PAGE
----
Young Climate Activists Work Around Pandemic Limitations

22 April 2020

American high school student Jamie Margolin had not expected to be in her bedroom right now.

Before the coronavirus arrived in her hometown of Seattle, Washington, she had made plans to keep herself very busy. Margolin was planning to take part in the traditions of her final year of high school, including the student dance known as prom and graduation.

She was also preparing to travel across the United States as part of a campaign with other climate activists. She planned to hold a series of events to support the release of a new book she wrote. And she was going to attend one of the huge protests planned this week to mark the 50th anniversary of Earth Day.

The continuing coronavirus crisis brought all those plans to a halt.

"But still so much to do," Margolin told an Associated Press reporter in a video interview from her bedroom.

In this Friday, Feb 21, 2020, photo, environmental activist Licypriya Kangujam, 8, holds a sign at Juhu beach during a cleaning drive in Mumbai, India.
In this Friday, Feb 21, 2020, photo, environmental activist Licypriya Kangujam, 8, holds a sign at Juhu beach during a cleaning drive in Mumbai, India.

Like many other young activists who have helped create an international climate movement, she is not letting a spreading virus stop her. The activists are now organizing in place, from the U.S. to Ecuador, Uganda, India and elsewhere.

Some fear the pandemic has harmed their progress. But they are determined to keep pushing - and for now - are making use of technology to get their message out.

Unable to gather in large groups as they had planned this Earth Day, these young activists are planning special online events. They hope such events will keep the issue of climate change alive during the U.S. presidential race, as well as across the world.

One event, Earth Day Live, is being organized by a group of youth-led climate groups, including Zero Hour. Margolin is a leader of the group.

In some countries, online organizing is more difficult. In Uganda, activist Mulindwa Moses says only about a third of the population has wireless internet. Also under stay-at-home orders, the 23-year-old graduate student is waiting for his chance to return to planting trees and speaking to his nation's youth in person.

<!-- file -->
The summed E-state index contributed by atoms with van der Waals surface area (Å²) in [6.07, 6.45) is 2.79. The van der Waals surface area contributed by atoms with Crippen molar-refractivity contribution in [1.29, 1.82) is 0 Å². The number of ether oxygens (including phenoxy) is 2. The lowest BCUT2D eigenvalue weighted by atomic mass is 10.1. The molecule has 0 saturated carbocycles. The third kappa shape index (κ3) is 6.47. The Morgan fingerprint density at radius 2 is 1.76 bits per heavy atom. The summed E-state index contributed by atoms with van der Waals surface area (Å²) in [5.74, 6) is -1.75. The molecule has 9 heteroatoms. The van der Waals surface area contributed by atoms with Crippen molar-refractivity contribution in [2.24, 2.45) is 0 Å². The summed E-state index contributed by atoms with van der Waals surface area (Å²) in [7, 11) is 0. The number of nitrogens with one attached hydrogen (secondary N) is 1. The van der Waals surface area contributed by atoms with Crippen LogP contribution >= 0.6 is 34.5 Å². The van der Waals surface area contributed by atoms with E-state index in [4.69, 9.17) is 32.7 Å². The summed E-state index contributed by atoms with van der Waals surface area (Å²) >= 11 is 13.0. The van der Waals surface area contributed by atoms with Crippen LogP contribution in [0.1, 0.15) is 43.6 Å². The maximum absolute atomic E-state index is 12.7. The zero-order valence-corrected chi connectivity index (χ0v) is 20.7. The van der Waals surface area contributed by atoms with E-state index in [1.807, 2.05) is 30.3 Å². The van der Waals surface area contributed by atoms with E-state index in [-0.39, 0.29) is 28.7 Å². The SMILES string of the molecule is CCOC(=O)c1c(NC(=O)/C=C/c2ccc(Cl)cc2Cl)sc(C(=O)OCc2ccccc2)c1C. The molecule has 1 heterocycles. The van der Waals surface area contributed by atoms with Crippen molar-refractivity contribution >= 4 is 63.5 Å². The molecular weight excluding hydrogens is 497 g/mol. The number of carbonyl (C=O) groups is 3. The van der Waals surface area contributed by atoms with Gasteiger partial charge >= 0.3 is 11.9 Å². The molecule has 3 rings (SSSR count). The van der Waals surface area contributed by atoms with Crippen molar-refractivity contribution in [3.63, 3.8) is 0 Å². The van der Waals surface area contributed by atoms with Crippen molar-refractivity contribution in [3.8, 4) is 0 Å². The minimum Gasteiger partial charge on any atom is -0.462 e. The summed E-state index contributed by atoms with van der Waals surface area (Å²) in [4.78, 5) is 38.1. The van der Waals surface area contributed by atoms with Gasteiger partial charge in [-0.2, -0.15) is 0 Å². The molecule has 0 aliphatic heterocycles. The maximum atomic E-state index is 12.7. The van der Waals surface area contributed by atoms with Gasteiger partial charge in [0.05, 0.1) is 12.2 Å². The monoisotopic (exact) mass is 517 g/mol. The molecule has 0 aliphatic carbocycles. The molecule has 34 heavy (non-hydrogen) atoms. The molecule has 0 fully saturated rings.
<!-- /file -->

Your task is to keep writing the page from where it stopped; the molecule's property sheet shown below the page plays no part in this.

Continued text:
Like many activists, Moses first became interested in local issues that led him to see the connections to worldwide climate change. While traveling in eastern Uganda, he met with families who had lost their homes in mudslides caused by very heavy rainfall.

So, last year, he began a campaign to urge citizens to plant "two trees a week" and regrow their forests. The effort is aimed at fighting the destruction of forests and protecting against increasing mudslides caused by intense weather events.

In Ecuador, 18-year-old Helena Gualinga also has had to suspend her world travels.

Gualinga is from Ecuador's indigenous Kichwa-speaking Sarayaku community — home to about 1,200 people in the Amazon. She says she learned from the example of her parents and community how to speak up for the rights of her people. Their fight has been against a government that they believe has given their land too freely to mining and oil companies.

Gualinga told the Associated Press that she still remembers important lessons she learned by attending community meetings with her parents when she was small. "The energy I remember from my elders growing up was that my community was always very worried," she said. Now, she says, "I know I have a voice."

Mulindwa Moses plans to run for his country's parliament next year. "I want to fight to change the system from the inside," he said.

Tia Nelson is the daughter of the late Senator Gaylord Nelson of Wisconsin, who established Earth Day. She said her father would be pleased with the determination of this generation, just as he was with young people who made the first Earth Day in 1970 a great success.

"The climate youth movement today is having a significant and important impact in doing exactly what my father had hoped on the first Earth Day — that he would get a public demonstration ... to shake the political establishment," Nelson said.

She added, "The youth movement 50 years ago did that. The youth movement today around climate change is doing the same thing."

I'm Pete Musto.

Martha Irvine and Christina Larson reported on this story for the Associated Press. Pete Musto adapted it for VOA. Learning English. Bryan Lynn was the editor. We want to hear from you. Write to us in the Comments Section.


Words in This Story

interviewn. a meeting at which people talk to each other in order to ask questions and get information

graduationn. the act of receiving a diploma or degree from a school, college, or university

pandemicn. an occurrence in which a disease spreads very quickly and affects a large number of people over a wide area or throughout the world

determinedadj. having a strong feeling that you are going to do something and that you will not allow anyone or anything to stop you

indigenousadj. produced, living, or existing naturally in a particular region or environment

elder(s) – n. a person who is older

significantadj. large enough to be noticed or have an effect

impactn. a powerful or major influence or effect